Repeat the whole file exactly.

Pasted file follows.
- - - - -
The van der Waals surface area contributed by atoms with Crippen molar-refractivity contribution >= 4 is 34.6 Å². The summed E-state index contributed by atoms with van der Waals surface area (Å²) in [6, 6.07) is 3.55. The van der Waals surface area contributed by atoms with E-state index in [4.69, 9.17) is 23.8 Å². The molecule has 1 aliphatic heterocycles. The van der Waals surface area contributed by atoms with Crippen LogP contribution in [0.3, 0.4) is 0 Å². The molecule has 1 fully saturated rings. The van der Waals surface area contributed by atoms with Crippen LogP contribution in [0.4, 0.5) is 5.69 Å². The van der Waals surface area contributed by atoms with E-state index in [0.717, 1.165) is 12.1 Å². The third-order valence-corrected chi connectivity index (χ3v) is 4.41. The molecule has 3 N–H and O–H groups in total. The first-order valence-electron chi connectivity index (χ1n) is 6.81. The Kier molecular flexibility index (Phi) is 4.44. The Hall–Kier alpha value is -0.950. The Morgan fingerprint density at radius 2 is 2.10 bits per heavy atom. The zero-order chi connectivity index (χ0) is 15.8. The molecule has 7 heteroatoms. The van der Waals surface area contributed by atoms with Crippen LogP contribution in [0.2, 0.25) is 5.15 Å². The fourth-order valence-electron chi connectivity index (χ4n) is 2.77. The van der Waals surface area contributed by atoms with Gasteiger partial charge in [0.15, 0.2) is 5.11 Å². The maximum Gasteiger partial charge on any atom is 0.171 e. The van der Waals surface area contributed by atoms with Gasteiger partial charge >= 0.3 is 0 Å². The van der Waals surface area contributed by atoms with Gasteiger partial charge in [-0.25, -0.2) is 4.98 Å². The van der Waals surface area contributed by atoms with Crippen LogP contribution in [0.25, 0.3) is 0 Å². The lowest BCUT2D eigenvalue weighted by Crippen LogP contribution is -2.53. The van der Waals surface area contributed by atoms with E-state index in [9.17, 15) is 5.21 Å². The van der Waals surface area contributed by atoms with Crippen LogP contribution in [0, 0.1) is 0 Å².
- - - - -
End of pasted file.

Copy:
The van der Waals surface area contributed by atoms with Crippen molar-refractivity contribution >= 4 is 34.6 Å². The summed E-state index contributed by atoms with van der Waals surface area (Å²) in [6, 6.07) is 3.55. The van der Waals surface area contributed by atoms with E-state index in [4.69, 9.17) is 23.8 Å². The molecule has 1 aliphatic heterocycles. The van der Waals surface area contributed by atoms with Crippen LogP contribution in [0.3, 0.4) is 0 Å². The molecule has 1 fully saturated rings. The van der Waals surface area contributed by atoms with Crippen LogP contribution in [0.4, 0.5) is 5.69 Å². The van der Waals surface area contributed by atoms with E-state index in [0.717, 1.165) is 12.1 Å². The third-order valence-corrected chi connectivity index (χ3v) is 4.41. The molecule has 3 N–H and O–H groups in total. The first-order valence-electron chi connectivity index (χ1n) is 6.81. The Kier molecular flexibility index (Phi) is 4.44. The Hall–Kier alpha value is -0.950. The Morgan fingerprint density at radius 2 is 2.10 bits per heavy atom. The zero-order chi connectivity index (χ0) is 15.8. The molecule has 7 heteroatoms. The van der Waals surface area contributed by atoms with Crippen LogP contribution in [0.2, 0.25) is 5.15 Å². The fourth-order valence-electron chi connectivity index (χ4n) is 2.77. The van der Waals surface area contributed by atoms with Gasteiger partial charge in [0.15, 0.2) is 5.11 Å². The maximum Gasteiger partial charge on any atom is 0.171 e. The van der Waals surface area contributed by atoms with Gasteiger partial charge >= 0.3 is 0 Å². The van der Waals surface area contributed by atoms with Gasteiger partial charge in [-0.25, -0.2) is 4.98 Å². The van der Waals surface area contributed by atoms with Crippen LogP contribution in [0.25, 0.3) is 0 Å². The lowest BCUT2D eigenvalue weighted by Crippen LogP contribution is -2.53. The van der Waals surface area contributed by atoms with E-state index in [9.17, 15) is 5.21 Å². The van der Waals surface area contributed by atoms with Crippen LogP contribution in [0, 0.1) is 0 Å².